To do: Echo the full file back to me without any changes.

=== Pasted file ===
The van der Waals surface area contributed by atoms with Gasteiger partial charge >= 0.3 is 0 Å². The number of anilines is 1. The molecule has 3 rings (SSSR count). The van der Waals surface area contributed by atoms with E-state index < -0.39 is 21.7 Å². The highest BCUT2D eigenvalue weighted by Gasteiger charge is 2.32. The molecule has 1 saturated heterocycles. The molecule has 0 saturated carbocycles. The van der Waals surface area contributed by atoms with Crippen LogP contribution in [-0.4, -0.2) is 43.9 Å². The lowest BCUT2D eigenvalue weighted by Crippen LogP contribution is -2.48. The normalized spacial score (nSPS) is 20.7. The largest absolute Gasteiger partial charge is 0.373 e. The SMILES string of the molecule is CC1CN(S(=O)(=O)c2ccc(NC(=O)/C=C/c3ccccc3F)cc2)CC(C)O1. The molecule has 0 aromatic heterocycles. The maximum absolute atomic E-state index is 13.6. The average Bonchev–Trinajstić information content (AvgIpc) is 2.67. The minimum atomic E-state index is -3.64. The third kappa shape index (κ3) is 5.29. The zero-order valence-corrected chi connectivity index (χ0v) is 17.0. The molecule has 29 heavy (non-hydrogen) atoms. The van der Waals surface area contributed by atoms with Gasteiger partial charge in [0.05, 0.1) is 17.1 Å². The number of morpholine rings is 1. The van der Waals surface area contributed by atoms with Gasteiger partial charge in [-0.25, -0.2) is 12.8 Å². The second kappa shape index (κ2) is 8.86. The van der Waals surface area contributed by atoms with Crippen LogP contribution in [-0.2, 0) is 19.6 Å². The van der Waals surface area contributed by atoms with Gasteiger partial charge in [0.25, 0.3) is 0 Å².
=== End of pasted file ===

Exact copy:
The van der Waals surface area contributed by atoms with Gasteiger partial charge >= 0.3 is 0 Å². The number of anilines is 1. The molecule has 3 rings (SSSR count). The van der Waals surface area contributed by atoms with E-state index < -0.39 is 21.7 Å². The highest BCUT2D eigenvalue weighted by Gasteiger charge is 2.32. The molecule has 1 saturated heterocycles. The molecule has 0 saturated carbocycles. The van der Waals surface area contributed by atoms with Crippen LogP contribution in [-0.4, -0.2) is 43.9 Å². The lowest BCUT2D eigenvalue weighted by Crippen LogP contribution is -2.48. The normalized spacial score (nSPS) is 20.7. The largest absolute Gasteiger partial charge is 0.373 e. The SMILES string of the molecule is CC1CN(S(=O)(=O)c2ccc(NC(=O)/C=C/c3ccccc3F)cc2)CC(C)O1. The molecule has 0 aromatic heterocycles. The maximum absolute atomic E-state index is 13.6. The average Bonchev–Trinajstić information content (AvgIpc) is 2.67. The minimum atomic E-state index is -3.64. The third kappa shape index (κ3) is 5.29. The zero-order valence-corrected chi connectivity index (χ0v) is 17.0. The molecule has 29 heavy (non-hydrogen) atoms. The van der Waals surface area contributed by atoms with Gasteiger partial charge in [0.05, 0.1) is 17.1 Å². The number of morpholine rings is 1. The van der Waals surface area contributed by atoms with Gasteiger partial charge in [-0.25, -0.2) is 12.8 Å². The second kappa shape index (κ2) is 8.86. The van der Waals surface area contributed by atoms with Crippen LogP contribution in [-0.2, 0) is 19.6 Å². The van der Waals surface area contributed by atoms with Gasteiger partial charge in [0.25, 0.3) is 0 Å².